First, your business and brand strategy have to align. You could name your products like Apple: iPhone, iPad, iMac or like P&G: Tide, Swiffer, Crest. And there are many other types of architecture. Each has its merits but both align themselves to the business and brand strategy of the parent company.
Apple’s products all support the overarching Apple brand. All the products live the central brand experience of Apple. iPhone can not stand by itself but needs the Apple brand to be relevant.
P&G and it’s family of brands is set up differently. Each brand stands on its own. Each brand supports the portfolio of P&G but it’s allows each brand to establish specific and targeted audiences separate from the overarching brand. P&G can buy, create or sell brands in it’s portfolio to make it’s business stronger.
These are questions you have to ask. Should each product have it’s own brand? Should they be generic names? How close should they relate to the company name? The solution? A strong brand strategy founded on the uniqueness of each product and a well-defined brand architecture that provided clarity, leveraged brand equity and made a meaningful connection with customers and stakeholders.
How do you get there? Start by asking these questions:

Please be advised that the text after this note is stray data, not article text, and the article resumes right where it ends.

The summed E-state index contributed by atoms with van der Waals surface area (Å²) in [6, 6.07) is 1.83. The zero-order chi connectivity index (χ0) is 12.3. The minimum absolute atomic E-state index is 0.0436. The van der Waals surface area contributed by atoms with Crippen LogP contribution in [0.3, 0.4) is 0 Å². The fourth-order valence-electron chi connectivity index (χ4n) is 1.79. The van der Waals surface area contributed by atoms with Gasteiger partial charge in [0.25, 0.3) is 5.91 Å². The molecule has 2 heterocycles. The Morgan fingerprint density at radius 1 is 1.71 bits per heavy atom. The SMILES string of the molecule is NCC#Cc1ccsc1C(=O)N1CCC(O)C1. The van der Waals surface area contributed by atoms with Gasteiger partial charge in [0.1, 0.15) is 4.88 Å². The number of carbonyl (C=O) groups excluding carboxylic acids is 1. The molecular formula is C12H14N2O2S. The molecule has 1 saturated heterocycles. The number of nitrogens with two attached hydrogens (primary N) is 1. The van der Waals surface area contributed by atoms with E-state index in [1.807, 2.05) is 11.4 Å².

- What differentiates each of your products – what are its unique value propositions and the evidence to support your claims?
- Are the different brands and sub-brands in your portfolio sufficiently differentiated from one another?
- Do your customers understand the differentiation?
- How does each of your products relate to and support each other?
- How does each product relate to the corporate brand?
- How does each product support the company’s goals?
- How well do the existing brands support the corporate positioning and company name?
- Is your brand portfolio greater than the sum of its parts?
Since brands and their strategies can’t be developed in a vacuum, use consumer research and insights, competitive analyses, market insights and your understanding of your company’s business goals when you think about your responses. Remember, it all starts with discovering your differentiation. That’s the foundation for all of your brand strategies and architecture – and the messaging and creative tactics that follow.
Darcy Zehe is a Certified Brand Strategist and Chief Operating Officer and Matthew Blazer is a Certified Brand Strategist and Chief Creative Officer at BrandPivot. He leads a team to develop brand strategy, direction and creative execution, and she oversees the client’s projects and directs the agency operations.
Your Brand is the essence of who you are. Your Brand is what distinguishes you from your competition. Your Brand offers a distinct set of promises to your customers. And, the performance of your Brand—what it actually delivers—is the single most important asset that your Brand will ever possess. A strong performing Brand—a Brand that is tightly aligned with its Brand promises—is like manna from Brand heaven.
I often get asked, how does that happen…that Promise + Performance thing? How do great Brands do it? Where does their Brand mojo come from? Quite simply, strong Brands stand for something. They are constant, consistent, and deliberate in their actions.